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Ted Horn

Sport: Auto Racing

Born: June 23, 197

Died: October 10, 1948

Town: Paterson

Eylard Theodore Von Horn was born February 27, 1910 in Cincinnati, the son of German-American actors. The family dropped the ìvonî during World War I and eventually moved to Los Angeles, where ìTedî sent most of his formative years. At the age of 16 he began racing on California tracks, while earning his keep as a photo engraver. At 21, he began to make a name for himself at Legion Ascot Speedway in LA, where the top drivers on the West Coast rubbed shoulders with Hollywood elite. In 1932, he won enough to quit his job and go into racing full-time.

Ted’s long association with New Jersey auto racing started in 1934, when he hooked up with promoter Pappy Hankinson, who came to California scouting for talented young drivers. He established a base of operation in Paterson’s Gasoline Alley with Dick Simonek. His first eastern race was at the Ho Ho Kus Speedway in Bergen County.

THornPatersonNJIn 1935, Ford set up an auto racing team. It was run by Harry Miller and Preston Tucker (later immortalized on screen by Jeff Bridges). One of their drivers, Harry Hartz, convinced Ford to add Ted to the team. He entered the Indianapolis 500 for the first time and retired after 145 laps with steering problems. After that disappointment, Ted finished in the Top 4 at Indy 10 years in a row, though he never won. It is still the best streak in 500 history. The race was not held between 1942 and 1945.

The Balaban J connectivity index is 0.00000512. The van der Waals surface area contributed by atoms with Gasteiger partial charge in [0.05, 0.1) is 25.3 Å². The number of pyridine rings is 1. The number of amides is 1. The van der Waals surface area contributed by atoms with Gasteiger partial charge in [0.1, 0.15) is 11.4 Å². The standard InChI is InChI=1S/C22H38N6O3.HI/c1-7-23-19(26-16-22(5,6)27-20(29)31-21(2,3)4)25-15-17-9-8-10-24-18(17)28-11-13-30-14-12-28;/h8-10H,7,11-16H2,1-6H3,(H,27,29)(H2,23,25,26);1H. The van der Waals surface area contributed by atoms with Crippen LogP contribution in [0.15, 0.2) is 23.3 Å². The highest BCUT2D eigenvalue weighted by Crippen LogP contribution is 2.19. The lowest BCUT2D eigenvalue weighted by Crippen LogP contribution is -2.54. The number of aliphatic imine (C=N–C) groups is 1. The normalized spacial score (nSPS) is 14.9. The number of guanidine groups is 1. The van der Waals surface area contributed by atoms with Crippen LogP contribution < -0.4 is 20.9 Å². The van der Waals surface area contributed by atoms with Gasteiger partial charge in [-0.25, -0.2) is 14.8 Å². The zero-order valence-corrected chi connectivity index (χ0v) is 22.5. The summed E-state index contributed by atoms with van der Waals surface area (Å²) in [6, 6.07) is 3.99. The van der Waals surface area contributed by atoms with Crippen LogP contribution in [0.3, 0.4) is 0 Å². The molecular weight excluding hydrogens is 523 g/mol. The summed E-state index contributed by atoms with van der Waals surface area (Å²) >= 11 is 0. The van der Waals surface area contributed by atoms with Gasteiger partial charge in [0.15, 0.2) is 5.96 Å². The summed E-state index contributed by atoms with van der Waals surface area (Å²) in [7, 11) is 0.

Auto racing was dramatically curtailed during World War II. Ted tried to enlist in the army but was turned down when doctors saw x-rays of his countless racing injuries. He was back on the track in 1946 and won the first of three AAA national championships.

In September of 1948, Ted clinched his record third consecutive AA title at DuQuoin Raceway in Illinois. Technically he could have set out the rest of the season, but his return appearance at DuQuoin that fall was being heavily promoted and he did not want to disappoint the fans. Ted crashed on the second lap and was thrown from his car. His wife of 17 days, Gerry, was among the 5,000 horrified spectators. He died after arriving at the hospital from a crushed chest and head injuries.

Had Ted survived and recovered, there is little doubt that he would have ranked amopng the early luminaries in NASCAR. Few athletes could build and rive stock acrs—or coax as much power out of their engones—as he. Ted’s body was taken back to New Jersey and he was buried in Paterson.

 

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